Apple falls on fines and interest rates give GBP a pounding

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Apple Sinks From A Barrage of Fines and Lawsuits

Apple Inc (AAPL) is hitting the news headlines for the wrong reasons.

Just recently on the March 4, the European Commission fined the Cupertino-based company €1.8 billion ‘for abusing its dominant position on the market for the distribution of music streaming apps to iPhone and iPad users (‘iOS users’) through its App Store. Apple’s monopolistic position is causing users to pay higher prices.

This week, the US Justice Department filed a ‘civil antitrust lawsuit against Apple for monopolization or attempted monopolization of smartphone markets in violation of Section 2 of the Sherman Act.’

These are some very serious lawsuits and fines. Undoubtedly all these legal entanglements are causing investors to take a dimmer view of the tech company.

Moreover, the iPhone maker has to contend with slower sales in China. In its latest 10-Q (quarterly filing), the once-largest company reported a quarterly sales drop of 13 percent in Greater China year-on-year. That’s a greater shrinkage than many had anticipated.

Taken together, it is quite clear that the tech company is facing increasing headwinds in 2024. Apple’s share price has encountered stiff resistance at $200 – and possibly another at $180. These unfavourable expectations are causing its share price to slowly unwind last year’s rally. While prices have bounced off the broad $165-170 sideways support in October; this time, a positive catalyst is needed to reverse the broad toppy formation and to prevent a further technical deterioration.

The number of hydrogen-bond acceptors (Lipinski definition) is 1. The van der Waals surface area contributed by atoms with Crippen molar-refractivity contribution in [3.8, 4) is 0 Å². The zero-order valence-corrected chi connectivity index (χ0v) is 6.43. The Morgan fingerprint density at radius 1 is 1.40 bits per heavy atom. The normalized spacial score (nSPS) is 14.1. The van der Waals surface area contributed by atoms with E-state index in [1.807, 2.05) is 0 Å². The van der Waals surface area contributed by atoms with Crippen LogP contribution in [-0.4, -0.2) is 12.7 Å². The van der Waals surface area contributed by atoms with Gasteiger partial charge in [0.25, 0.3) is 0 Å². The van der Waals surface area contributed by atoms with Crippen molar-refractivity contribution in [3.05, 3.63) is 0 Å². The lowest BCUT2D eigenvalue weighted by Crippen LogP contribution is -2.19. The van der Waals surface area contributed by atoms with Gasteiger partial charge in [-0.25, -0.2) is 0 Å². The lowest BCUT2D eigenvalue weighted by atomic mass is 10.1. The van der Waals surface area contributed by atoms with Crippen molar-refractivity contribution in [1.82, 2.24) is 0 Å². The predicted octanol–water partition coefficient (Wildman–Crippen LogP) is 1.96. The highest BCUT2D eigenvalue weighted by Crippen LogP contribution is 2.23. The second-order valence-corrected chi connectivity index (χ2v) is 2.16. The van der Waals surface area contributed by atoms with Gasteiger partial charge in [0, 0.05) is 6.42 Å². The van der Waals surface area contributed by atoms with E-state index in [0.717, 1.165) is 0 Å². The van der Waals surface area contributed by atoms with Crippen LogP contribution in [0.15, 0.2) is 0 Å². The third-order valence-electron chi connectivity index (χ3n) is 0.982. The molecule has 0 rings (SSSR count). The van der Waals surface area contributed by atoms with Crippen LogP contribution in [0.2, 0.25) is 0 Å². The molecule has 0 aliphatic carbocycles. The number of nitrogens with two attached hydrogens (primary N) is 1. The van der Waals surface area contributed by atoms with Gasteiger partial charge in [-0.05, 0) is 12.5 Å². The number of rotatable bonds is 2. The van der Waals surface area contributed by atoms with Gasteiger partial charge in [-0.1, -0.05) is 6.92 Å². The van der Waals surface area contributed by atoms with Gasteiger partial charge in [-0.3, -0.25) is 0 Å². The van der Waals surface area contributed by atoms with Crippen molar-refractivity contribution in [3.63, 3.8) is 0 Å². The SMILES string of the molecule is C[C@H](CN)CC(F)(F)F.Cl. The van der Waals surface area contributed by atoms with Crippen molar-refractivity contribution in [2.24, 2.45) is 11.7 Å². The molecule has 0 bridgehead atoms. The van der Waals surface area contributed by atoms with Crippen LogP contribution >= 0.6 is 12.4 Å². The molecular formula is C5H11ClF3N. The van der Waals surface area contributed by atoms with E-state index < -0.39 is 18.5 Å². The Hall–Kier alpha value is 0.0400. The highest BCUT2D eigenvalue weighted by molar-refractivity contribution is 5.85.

Lower UK Interest Rates Weakens the Pound

Even though the Bank of England has maintained the policy base rate at 5.25 percent yesterday (Thursday), it is preparing the groundwork for rate cuts later this year.

In a follow-up interview with the Financial Times, the governor of the central bank opined that the tight monetary policy has worked in clamping down the overall inflationary pressure and the wage spiral. While this statement may have a grain of truth in it, the fact that the UK economy is in a minor recession in the second half of 2023 could have played a greater role in pulling prices lower.

The Swiss National Bank has already pre-empted other central banks by cutting its policy rate by 25 basis points yesterday. With the herd mentality strong among the global monetary institutions, it will not be long before modest rate cuts in Europe and US are put into effect.

Marketwise, the prospect of lower interest rates have dented traders’ opinion on Pound Sterling, which has taken a knock against the Dollar.

The rate has been rising modestly in the run-up to the March MPC meeting, hitting the 1.280 resistance. The latest corrective drop, however, pulls the rate right back into the 1.25 range. Will it break this level? Possibly, although a couple more attempts are needed to do so. If this floor goes, the next one is observed at 1.22.

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